Why Victoria is lagging on granny flats
Tough planning requirements restrict the Victorian granny flat market.
Consider the granny flat. It’s compact, cosy and close by. Yet even in our notoriously tight rental market, it’s something of a rarity. Why?
In Victoria, the answer could have more implications than anywhere else in the country. The state has some of the toughest regulations on granny flats – and meeting the conditions can be time-consuming and expensive.
Council laws vary, but typically the occupant must be a dependant, and the building must be removed once they die or move out.
Suppliers believe there’s a strong pent-up demand in Victoria for granny flats. “Any changes in planning requirements bringing Victoria in line with other states would see a significant increase in demand,” says Lisa McLeod, sales manager for building company Todd Devine Homes, a specialist in granny flats and relocatable homes.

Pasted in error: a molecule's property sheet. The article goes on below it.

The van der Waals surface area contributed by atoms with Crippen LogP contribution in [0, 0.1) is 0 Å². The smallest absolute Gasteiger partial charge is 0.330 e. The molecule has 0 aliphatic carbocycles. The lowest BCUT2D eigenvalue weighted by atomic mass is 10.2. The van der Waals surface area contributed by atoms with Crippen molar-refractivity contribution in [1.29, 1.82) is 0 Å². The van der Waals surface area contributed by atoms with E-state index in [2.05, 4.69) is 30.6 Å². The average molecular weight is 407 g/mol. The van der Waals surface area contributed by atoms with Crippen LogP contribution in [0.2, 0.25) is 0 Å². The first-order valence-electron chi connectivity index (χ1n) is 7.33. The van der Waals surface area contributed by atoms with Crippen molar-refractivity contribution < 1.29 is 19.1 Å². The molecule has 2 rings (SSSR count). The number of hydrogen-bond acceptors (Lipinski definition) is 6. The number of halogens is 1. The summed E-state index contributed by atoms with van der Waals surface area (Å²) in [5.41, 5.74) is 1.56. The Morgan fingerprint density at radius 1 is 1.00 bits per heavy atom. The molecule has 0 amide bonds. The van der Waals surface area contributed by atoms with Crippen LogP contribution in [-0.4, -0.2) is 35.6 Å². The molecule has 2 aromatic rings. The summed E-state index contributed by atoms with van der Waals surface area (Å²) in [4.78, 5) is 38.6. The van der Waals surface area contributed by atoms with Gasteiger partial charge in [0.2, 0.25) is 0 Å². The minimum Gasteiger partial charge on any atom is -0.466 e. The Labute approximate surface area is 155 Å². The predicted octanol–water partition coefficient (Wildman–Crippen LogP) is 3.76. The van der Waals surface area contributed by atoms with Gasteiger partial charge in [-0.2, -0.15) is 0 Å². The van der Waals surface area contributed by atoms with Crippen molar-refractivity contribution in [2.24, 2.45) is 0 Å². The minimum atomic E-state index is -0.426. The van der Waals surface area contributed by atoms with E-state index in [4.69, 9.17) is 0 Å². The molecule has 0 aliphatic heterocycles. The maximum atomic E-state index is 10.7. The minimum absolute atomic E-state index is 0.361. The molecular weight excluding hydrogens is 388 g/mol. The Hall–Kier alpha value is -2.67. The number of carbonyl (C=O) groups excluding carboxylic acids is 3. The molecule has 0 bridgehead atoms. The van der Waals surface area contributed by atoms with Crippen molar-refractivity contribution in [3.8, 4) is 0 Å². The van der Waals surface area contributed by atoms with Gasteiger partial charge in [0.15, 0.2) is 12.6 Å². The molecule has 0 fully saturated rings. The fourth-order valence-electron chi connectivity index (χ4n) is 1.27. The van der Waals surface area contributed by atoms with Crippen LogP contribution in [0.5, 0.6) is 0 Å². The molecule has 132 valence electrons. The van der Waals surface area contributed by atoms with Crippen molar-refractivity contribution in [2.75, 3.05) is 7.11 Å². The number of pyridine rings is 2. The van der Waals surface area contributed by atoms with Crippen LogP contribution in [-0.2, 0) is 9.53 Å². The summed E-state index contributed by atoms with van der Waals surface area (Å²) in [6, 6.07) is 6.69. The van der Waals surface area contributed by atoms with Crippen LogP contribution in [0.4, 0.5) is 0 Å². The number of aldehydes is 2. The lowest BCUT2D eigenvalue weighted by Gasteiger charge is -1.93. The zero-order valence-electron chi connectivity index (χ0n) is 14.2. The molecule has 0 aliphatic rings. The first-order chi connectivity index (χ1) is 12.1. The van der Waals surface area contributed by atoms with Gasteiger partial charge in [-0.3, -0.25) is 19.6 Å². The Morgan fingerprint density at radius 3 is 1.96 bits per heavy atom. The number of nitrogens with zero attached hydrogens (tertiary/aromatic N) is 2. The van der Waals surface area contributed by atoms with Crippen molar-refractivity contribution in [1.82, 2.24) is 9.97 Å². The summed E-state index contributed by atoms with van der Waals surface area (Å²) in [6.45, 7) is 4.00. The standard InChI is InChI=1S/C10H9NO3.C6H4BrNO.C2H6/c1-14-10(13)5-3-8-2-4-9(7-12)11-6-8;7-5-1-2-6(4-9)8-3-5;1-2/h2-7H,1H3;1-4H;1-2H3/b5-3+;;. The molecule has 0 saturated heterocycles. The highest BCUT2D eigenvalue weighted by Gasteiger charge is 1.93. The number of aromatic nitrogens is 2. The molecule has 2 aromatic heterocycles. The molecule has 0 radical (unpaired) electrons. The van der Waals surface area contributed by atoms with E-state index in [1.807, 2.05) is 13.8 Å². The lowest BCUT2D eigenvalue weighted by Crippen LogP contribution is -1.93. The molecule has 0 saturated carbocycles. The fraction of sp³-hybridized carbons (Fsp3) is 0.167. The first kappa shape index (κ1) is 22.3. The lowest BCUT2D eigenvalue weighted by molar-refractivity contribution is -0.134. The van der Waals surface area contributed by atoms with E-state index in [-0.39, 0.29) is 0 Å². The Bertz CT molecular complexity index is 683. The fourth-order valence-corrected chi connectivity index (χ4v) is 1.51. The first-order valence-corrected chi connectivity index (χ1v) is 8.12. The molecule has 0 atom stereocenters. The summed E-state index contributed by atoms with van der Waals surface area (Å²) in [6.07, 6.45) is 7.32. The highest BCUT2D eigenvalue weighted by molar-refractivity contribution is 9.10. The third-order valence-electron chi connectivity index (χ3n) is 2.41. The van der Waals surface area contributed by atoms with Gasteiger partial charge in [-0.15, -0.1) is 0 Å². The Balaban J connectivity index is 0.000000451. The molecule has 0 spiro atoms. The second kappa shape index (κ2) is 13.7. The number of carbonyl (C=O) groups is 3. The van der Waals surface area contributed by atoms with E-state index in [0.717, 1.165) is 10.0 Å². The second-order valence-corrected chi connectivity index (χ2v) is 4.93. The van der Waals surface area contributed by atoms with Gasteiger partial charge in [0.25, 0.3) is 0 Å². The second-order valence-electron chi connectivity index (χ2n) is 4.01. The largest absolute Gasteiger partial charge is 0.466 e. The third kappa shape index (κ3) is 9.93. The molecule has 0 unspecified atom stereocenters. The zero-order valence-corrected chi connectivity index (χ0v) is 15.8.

Victoria is the only remaining state that does not permit leasing out a granny flat, says Jackson Yin, executive director of kit home company iBuild.
He says that if the state government implemented legislation similar to New South Wales, Queensland and Western Australia to simplify and speed up the approval process and reduce costs, it could increase the availability of affordable rental housing. He says that his company supplies five times more granny flats to NSW than Victoria, although it is Melbourne-based.
While Victoria might have missed the memo, granny flats have come a long way since the days of the old-fashioned fibro bungalow.
They’ve evolved over the years to become more environmentally sustainable, DIY-friendly and, in the case of Victorian company Nestd, socially progressive. Profits from its range of Australian-made, architect-designed studios (as pictured) go to help young people at risk of homelessness via the charity Kids Under Cover.